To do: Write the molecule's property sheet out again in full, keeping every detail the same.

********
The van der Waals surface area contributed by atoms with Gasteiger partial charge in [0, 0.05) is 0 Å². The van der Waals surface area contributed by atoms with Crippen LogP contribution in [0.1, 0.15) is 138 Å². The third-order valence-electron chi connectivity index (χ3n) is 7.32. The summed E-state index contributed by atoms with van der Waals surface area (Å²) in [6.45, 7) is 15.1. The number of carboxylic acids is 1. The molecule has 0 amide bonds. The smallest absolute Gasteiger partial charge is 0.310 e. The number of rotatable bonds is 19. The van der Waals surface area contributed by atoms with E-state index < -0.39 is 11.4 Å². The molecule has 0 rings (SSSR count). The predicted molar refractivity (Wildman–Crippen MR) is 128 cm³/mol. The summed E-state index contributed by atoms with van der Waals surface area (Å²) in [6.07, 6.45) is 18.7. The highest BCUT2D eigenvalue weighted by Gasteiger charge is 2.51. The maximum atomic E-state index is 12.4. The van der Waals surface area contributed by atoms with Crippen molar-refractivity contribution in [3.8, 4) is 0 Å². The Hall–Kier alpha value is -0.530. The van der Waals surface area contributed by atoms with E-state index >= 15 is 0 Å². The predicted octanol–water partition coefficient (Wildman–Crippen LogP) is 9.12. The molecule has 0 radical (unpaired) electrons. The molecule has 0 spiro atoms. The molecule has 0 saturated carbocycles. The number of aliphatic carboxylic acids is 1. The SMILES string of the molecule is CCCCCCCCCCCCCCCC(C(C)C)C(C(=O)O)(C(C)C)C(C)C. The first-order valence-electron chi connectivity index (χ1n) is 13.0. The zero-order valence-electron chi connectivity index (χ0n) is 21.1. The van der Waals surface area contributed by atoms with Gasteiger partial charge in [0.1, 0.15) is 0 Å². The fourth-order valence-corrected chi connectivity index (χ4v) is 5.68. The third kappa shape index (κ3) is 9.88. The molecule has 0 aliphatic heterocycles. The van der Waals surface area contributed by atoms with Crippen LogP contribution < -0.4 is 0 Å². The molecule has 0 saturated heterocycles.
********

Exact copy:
The van der Waals surface area contributed by atoms with Gasteiger partial charge in [0, 0.05) is 0 Å². The van der Waals surface area contributed by atoms with Crippen LogP contribution in [0.1, 0.15) is 138 Å². The third-order valence-electron chi connectivity index (χ3n) is 7.32. The summed E-state index contributed by atoms with van der Waals surface area (Å²) in [6.45, 7) is 15.1. The number of carboxylic acids is 1. The molecule has 0 amide bonds. The smallest absolute Gasteiger partial charge is 0.310 e. The number of rotatable bonds is 19. The van der Waals surface area contributed by atoms with E-state index < -0.39 is 11.4 Å². The molecule has 0 rings (SSSR count). The predicted molar refractivity (Wildman–Crippen MR) is 128 cm³/mol. The summed E-state index contributed by atoms with van der Waals surface area (Å²) in [6.07, 6.45) is 18.7. The highest BCUT2D eigenvalue weighted by Gasteiger charge is 2.51. The maximum atomic E-state index is 12.4. The van der Waals surface area contributed by atoms with Crippen molar-refractivity contribution in [3.8, 4) is 0 Å². The Hall–Kier alpha value is -0.530. The van der Waals surface area contributed by atoms with E-state index >= 15 is 0 Å². The predicted octanol–water partition coefficient (Wildman–Crippen LogP) is 9.12. The molecule has 0 radical (unpaired) electrons. The molecule has 0 spiro atoms. The molecule has 0 saturated carbocycles. The number of aliphatic carboxylic acids is 1. The SMILES string of the molecule is CCCCCCCCCCCCCCCC(C(C)C)C(C(=O)O)(C(C)C)C(C)C. The first-order valence-electron chi connectivity index (χ1n) is 13.0. The zero-order valence-electron chi connectivity index (χ0n) is 21.1. The van der Waals surface area contributed by atoms with Gasteiger partial charge in [0.1, 0.15) is 0 Å². The fourth-order valence-corrected chi connectivity index (χ4v) is 5.68. The third kappa shape index (κ3) is 9.88. The molecule has 0 aliphatic heterocycles. The van der Waals surface area contributed by atoms with Crippen LogP contribution < -0.4 is 0 Å². The molecule has 0 saturated heterocycles.